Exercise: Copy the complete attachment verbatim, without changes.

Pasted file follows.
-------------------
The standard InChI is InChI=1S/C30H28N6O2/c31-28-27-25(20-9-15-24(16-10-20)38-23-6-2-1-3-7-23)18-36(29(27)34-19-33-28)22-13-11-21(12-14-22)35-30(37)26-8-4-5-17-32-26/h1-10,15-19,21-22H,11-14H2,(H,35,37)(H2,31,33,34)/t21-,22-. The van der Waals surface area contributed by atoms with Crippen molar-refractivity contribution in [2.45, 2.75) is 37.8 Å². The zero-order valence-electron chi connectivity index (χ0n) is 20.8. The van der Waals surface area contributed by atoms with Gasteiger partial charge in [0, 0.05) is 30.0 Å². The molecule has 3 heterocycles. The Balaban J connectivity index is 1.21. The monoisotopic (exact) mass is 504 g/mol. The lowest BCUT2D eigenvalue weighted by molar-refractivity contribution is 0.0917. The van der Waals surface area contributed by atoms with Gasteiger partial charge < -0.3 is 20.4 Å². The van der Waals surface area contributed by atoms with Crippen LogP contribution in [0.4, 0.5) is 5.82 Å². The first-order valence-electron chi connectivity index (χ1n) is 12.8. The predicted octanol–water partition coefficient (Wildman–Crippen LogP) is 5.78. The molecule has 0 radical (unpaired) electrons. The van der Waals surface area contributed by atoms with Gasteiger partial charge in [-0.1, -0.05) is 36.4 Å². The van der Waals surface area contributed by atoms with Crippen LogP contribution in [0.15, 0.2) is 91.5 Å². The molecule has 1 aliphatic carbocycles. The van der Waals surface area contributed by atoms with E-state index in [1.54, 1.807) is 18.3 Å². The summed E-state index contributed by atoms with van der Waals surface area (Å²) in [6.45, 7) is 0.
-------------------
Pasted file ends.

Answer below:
The standard InChI is InChI=1S/C30H28N6O2/c31-28-27-25(20-9-15-24(16-10-20)38-23-6-2-1-3-7-23)18-36(29(27)34-19-33-28)22-13-11-21(12-14-22)35-30(37)26-8-4-5-17-32-26/h1-10,15-19,21-22H,11-14H2,(H,35,37)(H2,31,33,34)/t21-,22-. The van der Waals surface area contributed by atoms with Crippen molar-refractivity contribution in [2.45, 2.75) is 37.8 Å². The zero-order valence-electron chi connectivity index (χ0n) is 20.8. The van der Waals surface area contributed by atoms with Gasteiger partial charge in [0, 0.05) is 30.0 Å². The molecule has 3 heterocycles. The Balaban J connectivity index is 1.21. The monoisotopic (exact) mass is 504 g/mol. The lowest BCUT2D eigenvalue weighted by molar-refractivity contribution is 0.0917. The van der Waals surface area contributed by atoms with Gasteiger partial charge < -0.3 is 20.4 Å². The van der Waals surface area contributed by atoms with Crippen LogP contribution in [0.4, 0.5) is 5.82 Å². The first-order valence-electron chi connectivity index (χ1n) is 12.8. The predicted octanol–water partition coefficient (Wildman–Crippen LogP) is 5.78. The molecule has 0 radical (unpaired) electrons. The van der Waals surface area contributed by atoms with Gasteiger partial charge in [-0.1, -0.05) is 36.4 Å². The van der Waals surface area contributed by atoms with Crippen LogP contribution in [0.15, 0.2) is 91.5 Å². The molecule has 1 aliphatic carbocycles. The van der Waals surface area contributed by atoms with E-state index in [1.54, 1.807) is 18.3 Å². The summed E-state index contributed by atoms with van der Waals surface area (Å²) in [6.45, 7) is 0.